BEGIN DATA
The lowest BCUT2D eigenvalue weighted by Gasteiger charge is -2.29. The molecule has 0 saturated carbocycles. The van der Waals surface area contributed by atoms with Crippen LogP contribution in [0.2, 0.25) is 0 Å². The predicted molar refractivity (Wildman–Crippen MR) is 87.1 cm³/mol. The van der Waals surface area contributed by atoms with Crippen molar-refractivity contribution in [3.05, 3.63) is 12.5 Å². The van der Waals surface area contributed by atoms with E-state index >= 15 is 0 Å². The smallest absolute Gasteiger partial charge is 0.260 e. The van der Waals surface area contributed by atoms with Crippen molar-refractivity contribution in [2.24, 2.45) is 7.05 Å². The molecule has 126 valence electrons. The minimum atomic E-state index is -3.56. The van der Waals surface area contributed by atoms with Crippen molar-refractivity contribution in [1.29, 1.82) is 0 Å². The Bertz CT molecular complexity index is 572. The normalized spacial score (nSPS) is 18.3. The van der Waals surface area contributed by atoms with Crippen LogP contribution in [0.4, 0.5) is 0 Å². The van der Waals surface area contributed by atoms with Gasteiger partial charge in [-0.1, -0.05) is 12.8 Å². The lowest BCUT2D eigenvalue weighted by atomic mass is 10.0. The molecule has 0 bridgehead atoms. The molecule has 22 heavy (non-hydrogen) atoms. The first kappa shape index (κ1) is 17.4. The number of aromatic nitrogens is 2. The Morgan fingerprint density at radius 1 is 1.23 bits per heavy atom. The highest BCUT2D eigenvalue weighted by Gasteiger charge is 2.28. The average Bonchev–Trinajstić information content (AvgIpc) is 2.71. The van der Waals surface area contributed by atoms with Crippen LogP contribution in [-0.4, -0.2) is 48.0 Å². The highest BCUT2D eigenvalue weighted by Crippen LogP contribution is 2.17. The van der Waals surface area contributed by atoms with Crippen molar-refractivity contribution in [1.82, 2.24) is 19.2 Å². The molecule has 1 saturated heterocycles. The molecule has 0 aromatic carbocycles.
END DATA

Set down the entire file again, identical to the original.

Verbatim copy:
The lowest BCUT2D eigenvalue weighted by Gasteiger charge is -2.29. The molecule has 0 saturated carbocycles. The van der Waals surface area contributed by atoms with Crippen LogP contribution in [0.2, 0.25) is 0 Å². The predicted molar refractivity (Wildman–Crippen MR) is 87.1 cm³/mol. The van der Waals surface area contributed by atoms with Crippen molar-refractivity contribution in [3.05, 3.63) is 12.5 Å². The van der Waals surface area contributed by atoms with E-state index >= 15 is 0 Å². The smallest absolute Gasteiger partial charge is 0.260 e. The van der Waals surface area contributed by atoms with Crippen molar-refractivity contribution in [2.24, 2.45) is 7.05 Å². The molecule has 126 valence electrons. The minimum atomic E-state index is -3.56. The van der Waals surface area contributed by atoms with Crippen molar-refractivity contribution in [1.29, 1.82) is 0 Å². The Bertz CT molecular complexity index is 572. The normalized spacial score (nSPS) is 18.3. The van der Waals surface area contributed by atoms with Crippen LogP contribution in [0.4, 0.5) is 0 Å². The van der Waals surface area contributed by atoms with Gasteiger partial charge in [-0.1, -0.05) is 12.8 Å². The lowest BCUT2D eigenvalue weighted by atomic mass is 10.0. The molecule has 0 bridgehead atoms. The molecule has 22 heavy (non-hydrogen) atoms. The first kappa shape index (κ1) is 17.4. The number of aromatic nitrogens is 2. The Morgan fingerprint density at radius 1 is 1.23 bits per heavy atom. The highest BCUT2D eigenvalue weighted by Gasteiger charge is 2.28. The average Bonchev–Trinajstić information content (AvgIpc) is 2.71. The van der Waals surface area contributed by atoms with Crippen LogP contribution in [-0.4, -0.2) is 48.0 Å². The highest BCUT2D eigenvalue weighted by Crippen LogP contribution is 2.17. The van der Waals surface area contributed by atoms with Crippen molar-refractivity contribution in [1.82, 2.24) is 19.2 Å². The molecule has 1 saturated heterocycles. The molecule has 0 aromatic carbocycles.